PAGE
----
Date of Award


Document Type


Degree Name

PhD in Business


Department of Information and Process Management

First Advisor

M. Lynne Markus

Second Advisor

Dhaval M. Dave

Third Advisor

Linda F. Edelman

Fourth Advisor

Ann Majchrzak


Digital innovation enabled by digital technologies has the potential to transform existing socioeconomic practices, processes, and structures. In spite of the transformative potential, the relation between digital innovation and resulting socioeconomic transformation has been underexplored, especially at the societal level in developing countries. To fill this research gap, this dissertation is dedicated to investigating how and why digital innovation leads to socioeconomic transformation, when it does. Drawing on the digital innovation and technological transition literatures, I propose a multilevel theoretical framework that illustrates the processes and mechanisms through which digital innovation enables socioeconomic transformation in developing countries context. This dissertation examines the framework by focusing on a particular instance of digital innovation: Mobile Money (MM) in Sub-Saharan Africa. MM provides basic financial services to both banked and unbanked population at a convenient, secure, and affordable way via mobile phones. As such, the disruptive mobile-based financial services have been argued to address financial services gap in developing countries and in particular hold the potential to play transformative roles in Sub-Saharan Africa where traditional banking infrastructure remained underdeveloped.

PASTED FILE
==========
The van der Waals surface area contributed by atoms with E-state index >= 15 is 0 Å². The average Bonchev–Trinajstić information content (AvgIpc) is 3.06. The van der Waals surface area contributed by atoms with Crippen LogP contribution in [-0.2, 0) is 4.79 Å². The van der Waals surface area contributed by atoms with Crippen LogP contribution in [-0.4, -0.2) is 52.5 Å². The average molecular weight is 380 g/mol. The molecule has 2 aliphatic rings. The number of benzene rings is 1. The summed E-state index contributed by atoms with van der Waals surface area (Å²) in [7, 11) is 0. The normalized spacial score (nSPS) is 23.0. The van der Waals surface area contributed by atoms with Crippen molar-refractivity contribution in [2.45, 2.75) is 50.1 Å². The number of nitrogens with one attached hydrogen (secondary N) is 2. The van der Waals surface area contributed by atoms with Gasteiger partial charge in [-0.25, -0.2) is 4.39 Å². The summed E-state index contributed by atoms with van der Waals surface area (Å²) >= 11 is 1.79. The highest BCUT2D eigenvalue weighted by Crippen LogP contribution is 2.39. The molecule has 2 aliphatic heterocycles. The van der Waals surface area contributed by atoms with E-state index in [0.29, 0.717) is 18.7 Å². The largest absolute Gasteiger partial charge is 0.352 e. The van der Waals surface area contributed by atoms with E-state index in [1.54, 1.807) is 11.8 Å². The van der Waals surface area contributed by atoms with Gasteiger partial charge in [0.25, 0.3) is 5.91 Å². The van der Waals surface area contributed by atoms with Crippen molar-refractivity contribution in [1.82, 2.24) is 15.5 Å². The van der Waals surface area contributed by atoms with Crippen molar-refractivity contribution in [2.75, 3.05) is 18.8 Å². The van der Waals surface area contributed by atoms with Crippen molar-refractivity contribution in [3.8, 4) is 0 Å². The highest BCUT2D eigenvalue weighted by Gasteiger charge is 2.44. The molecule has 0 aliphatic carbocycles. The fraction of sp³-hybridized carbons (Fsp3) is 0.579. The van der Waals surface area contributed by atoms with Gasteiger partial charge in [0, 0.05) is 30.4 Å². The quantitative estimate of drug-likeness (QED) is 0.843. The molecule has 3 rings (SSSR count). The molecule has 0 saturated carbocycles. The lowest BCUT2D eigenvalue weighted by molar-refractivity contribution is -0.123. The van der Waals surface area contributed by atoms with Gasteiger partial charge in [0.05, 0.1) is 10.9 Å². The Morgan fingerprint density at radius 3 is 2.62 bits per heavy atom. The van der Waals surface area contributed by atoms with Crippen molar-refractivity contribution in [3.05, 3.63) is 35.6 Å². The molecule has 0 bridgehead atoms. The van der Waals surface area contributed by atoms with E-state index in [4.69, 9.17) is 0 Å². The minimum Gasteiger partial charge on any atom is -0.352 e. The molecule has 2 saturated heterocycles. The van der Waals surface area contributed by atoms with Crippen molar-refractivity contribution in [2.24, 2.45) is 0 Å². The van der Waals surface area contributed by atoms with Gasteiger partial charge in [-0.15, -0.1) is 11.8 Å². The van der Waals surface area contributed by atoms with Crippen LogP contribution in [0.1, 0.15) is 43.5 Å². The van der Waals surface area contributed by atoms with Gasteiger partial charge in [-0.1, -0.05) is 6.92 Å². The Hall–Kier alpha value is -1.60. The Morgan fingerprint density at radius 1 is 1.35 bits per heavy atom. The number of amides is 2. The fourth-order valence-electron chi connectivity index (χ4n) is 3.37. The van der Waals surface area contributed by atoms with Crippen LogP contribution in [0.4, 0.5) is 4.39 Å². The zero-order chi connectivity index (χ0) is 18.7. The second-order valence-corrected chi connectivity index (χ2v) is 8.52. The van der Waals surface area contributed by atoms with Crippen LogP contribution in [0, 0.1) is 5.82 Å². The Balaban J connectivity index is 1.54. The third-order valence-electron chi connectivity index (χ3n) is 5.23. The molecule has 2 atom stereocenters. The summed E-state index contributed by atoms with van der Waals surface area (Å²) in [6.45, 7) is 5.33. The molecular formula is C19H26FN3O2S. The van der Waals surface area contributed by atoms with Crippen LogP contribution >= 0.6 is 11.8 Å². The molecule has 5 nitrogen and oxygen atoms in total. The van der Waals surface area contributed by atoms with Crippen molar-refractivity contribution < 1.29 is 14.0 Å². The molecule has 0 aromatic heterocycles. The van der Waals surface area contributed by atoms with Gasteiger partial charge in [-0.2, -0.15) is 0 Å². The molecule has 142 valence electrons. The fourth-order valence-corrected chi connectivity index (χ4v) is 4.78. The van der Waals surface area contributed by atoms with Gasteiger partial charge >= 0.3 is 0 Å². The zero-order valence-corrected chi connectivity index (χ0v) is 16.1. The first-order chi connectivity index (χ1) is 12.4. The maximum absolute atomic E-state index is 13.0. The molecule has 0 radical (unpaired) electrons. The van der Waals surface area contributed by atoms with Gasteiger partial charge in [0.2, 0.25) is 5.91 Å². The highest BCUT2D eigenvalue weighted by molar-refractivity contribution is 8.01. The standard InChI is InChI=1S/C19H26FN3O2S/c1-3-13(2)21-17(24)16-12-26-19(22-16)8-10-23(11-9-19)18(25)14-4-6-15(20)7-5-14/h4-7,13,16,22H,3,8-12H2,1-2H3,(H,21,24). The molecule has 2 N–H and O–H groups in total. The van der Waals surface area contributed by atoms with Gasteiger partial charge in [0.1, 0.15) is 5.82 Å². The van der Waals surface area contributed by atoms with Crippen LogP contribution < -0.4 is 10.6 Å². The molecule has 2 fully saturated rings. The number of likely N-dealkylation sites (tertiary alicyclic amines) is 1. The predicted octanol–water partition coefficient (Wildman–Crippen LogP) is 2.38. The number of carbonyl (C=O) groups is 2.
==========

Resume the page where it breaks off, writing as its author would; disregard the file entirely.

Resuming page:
Based on the multilevel theoretical framework, I design and conduct three essays using a mix of qualitative and quantitative research methods to investigate the transformative role of MM at multiple levels of analysis. Overall, the findings show that MM has been transforming the way people conduct financial transactions (i.e., money transfer and storage) and that MM, when widely adopted in a society, can serve as a digital pathway for developing countries to leapfrog the traditional financial services gap and achieve socioeconomic development. This dissertation contributes to the digital innovation by proposing and examining the multilevel framework illustrating how and why digital innovation leads to societal-level transformation. Furthermore, the findings add knowledge to the MM literature by systematically documenting empirical evidence of socioeconomic benefits across multiple levels and the potential unintended consequences. Future research agenda is proposed to further our understanding of the emerging MM phenomenon (i.e., social mechanisms) and more broadly to examine the theoretical and empirical links between digital innovation and socioeconomic transformation.